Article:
Our canal never saw a mule named Sal; it’s nowhere near 15 miles long; but it sure has low bridges just like the Erie Canal.
Since 1916, Queen Anne folks have been blessed with one of the most alluring landscapes in our city; and since November 19th, 2011 we can walk or ride a bike along the Lake Washington Ship Canal Trail from the Fremont Bridge all the way to Fisherman’s Terminal. The most important feature of this historic promenade — the concrete wall lining the canal — is nearly invisible. On this outing, we’ll begin on the eastern edge of the Fremont Bridge and walk into the setting sun. It is an easy place to find, since a sign slapped up on the underside of the southern end of the bridge marks this spot with the injunction: “Begin Ship Canal Trail.” Before I duck under the bridge, I peer at the north side of the canal where the Bryant Lumber Company had its operation milling logs, and where in September 1919 the first ocean-going ship loaded cargo before passing through the locks on its way to Great Britain. Following the old rail spur that ran to south Lake Union, I am reminded of the bridge’s Chicago connection. …Continue reading “Stroll 1: 100 Years on the Lake Washington Ship Canal”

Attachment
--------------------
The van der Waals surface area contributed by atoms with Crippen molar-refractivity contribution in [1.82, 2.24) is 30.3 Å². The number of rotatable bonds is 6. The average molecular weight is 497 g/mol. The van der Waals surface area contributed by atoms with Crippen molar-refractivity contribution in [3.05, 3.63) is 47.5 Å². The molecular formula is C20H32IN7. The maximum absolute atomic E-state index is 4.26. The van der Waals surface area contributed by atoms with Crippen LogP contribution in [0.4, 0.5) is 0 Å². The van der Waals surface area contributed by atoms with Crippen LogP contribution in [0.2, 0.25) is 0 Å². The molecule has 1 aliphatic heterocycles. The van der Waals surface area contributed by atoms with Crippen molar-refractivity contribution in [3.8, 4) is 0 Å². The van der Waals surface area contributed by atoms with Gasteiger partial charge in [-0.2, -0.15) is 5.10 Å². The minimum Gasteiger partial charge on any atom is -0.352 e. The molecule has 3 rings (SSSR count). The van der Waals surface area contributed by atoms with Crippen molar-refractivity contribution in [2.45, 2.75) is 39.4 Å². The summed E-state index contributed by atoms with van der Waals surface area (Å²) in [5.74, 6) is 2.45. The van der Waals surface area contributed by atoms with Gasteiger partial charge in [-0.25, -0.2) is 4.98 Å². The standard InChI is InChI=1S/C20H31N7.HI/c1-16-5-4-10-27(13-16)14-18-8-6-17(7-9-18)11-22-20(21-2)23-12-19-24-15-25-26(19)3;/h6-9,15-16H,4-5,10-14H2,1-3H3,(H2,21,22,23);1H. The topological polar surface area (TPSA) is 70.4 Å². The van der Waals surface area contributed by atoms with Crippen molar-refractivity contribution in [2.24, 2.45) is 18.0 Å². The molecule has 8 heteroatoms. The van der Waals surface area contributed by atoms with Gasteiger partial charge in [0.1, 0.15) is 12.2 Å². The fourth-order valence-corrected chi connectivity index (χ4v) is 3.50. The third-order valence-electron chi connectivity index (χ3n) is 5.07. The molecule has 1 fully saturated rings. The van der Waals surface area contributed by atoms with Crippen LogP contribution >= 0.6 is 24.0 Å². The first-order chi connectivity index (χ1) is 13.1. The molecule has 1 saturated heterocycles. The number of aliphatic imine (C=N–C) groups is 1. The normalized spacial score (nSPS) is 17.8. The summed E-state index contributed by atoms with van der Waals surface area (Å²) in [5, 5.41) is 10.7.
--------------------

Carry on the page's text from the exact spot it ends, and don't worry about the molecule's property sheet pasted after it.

As we swiftly approach the centennial for the Hiram M. Chittenden Locks and the Lake Washington Ship Canal, I realize that the man for whom the locks are named is one of the great gifts to the Northwest. Hiram Martin Chittenden was born in Yorkshire, Cattaraugus County, New York, on October 25th,1858. He was a graduate of West Point Military Academy in 1884 and was commissioned as a Second Lieutenant in the United States Army Corps of Engineers. He took courses in applied engineering, and on completing his studies, was assigned to the Western United States. The main places his work appears are in Yellowstone National Park, where the Roosevelt Arch (northern entrance to the park) and the Chittenden Memorial Bridge, which crosses the Yellowstone River. …Continue reading “Hiram M Chittenden’s Legacy”